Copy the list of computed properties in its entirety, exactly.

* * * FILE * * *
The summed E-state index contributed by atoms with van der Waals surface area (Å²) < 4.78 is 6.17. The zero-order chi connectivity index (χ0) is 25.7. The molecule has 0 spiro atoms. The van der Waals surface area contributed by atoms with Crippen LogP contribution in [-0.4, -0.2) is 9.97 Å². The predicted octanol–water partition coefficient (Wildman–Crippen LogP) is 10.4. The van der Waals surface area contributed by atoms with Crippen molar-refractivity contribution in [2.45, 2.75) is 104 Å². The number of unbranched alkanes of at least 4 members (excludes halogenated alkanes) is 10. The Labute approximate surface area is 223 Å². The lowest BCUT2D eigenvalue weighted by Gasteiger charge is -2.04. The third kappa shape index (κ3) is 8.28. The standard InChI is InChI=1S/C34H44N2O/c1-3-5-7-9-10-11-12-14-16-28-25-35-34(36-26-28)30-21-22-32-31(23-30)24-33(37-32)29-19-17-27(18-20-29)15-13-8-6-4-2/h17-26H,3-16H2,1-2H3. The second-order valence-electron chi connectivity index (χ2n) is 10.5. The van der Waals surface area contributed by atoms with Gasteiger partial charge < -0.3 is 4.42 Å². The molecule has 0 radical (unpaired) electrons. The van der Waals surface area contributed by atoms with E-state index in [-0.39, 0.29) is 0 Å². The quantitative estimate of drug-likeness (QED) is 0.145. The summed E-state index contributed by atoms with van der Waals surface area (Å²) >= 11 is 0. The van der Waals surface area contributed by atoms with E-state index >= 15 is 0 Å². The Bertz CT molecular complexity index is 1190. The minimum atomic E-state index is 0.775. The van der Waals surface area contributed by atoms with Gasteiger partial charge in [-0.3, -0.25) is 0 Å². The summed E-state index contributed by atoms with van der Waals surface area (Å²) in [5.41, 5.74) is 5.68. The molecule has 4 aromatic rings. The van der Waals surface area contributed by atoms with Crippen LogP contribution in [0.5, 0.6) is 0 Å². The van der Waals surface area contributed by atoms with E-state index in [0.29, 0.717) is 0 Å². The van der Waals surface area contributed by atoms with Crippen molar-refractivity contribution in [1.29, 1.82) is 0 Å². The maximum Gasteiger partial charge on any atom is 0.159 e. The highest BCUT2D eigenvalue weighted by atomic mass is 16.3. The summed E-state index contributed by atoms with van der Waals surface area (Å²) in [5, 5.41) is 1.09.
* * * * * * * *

The summed E-state index contributed by atoms with van der Waals surface area (Å²) < 4.78 is 6.17. The zero-order chi connectivity index (χ0) is 25.7. The molecule has 0 spiro atoms. The van der Waals surface area contributed by atoms with Crippen LogP contribution in [-0.4, -0.2) is 9.97 Å². The predicted octanol–water partition coefficient (Wildman–Crippen LogP) is 10.4. The van der Waals surface area contributed by atoms with Crippen molar-refractivity contribution in [2.45, 2.75) is 104 Å². The number of unbranched alkanes of at least 4 members (excludes halogenated alkanes) is 10. The Labute approximate surface area is 223 Å². The lowest BCUT2D eigenvalue weighted by Gasteiger charge is -2.04. The third kappa shape index (κ3) is 8.28. The standard InChI is InChI=1S/C34H44N2O/c1-3-5-7-9-10-11-12-14-16-28-25-35-34(36-26-28)30-21-22-32-31(23-30)24-33(37-32)29-19-17-27(18-20-29)15-13-8-6-4-2/h17-26H,3-16H2,1-2H3. The second-order valence-electron chi connectivity index (χ2n) is 10.5. The van der Waals surface area contributed by atoms with Gasteiger partial charge < -0.3 is 4.42 Å². The molecule has 0 radical (unpaired) electrons. The van der Waals surface area contributed by atoms with E-state index in [-0.39, 0.29) is 0 Å². The quantitative estimate of drug-likeness (QED) is 0.145. The summed E-state index contributed by atoms with van der Waals surface area (Å²) >= 11 is 0. The van der Waals surface area contributed by atoms with E-state index >= 15 is 0 Å². The Bertz CT molecular complexity index is 1190. The minimum atomic E-state index is 0.775. The van der Waals surface area contributed by atoms with Gasteiger partial charge in [-0.3, -0.25) is 0 Å². The summed E-state index contributed by atoms with van der Waals surface area (Å²) in [5.41, 5.74) is 5.68. The molecule has 4 aromatic rings. The van der Waals surface area contributed by atoms with Crippen LogP contribution in [0.5, 0.6) is 0 Å². The van der Waals surface area contributed by atoms with E-state index in [0.29, 0.717) is 0 Å². The van der Waals surface area contributed by atoms with Crippen molar-refractivity contribution in [1.29, 1.82) is 0 Å². The maximum Gasteiger partial charge on any atom is 0.159 e. The highest BCUT2D eigenvalue weighted by atomic mass is 16.3. The summed E-state index contributed by atoms with van der Waals surface area (Å²) in [5, 5.41) is 1.09.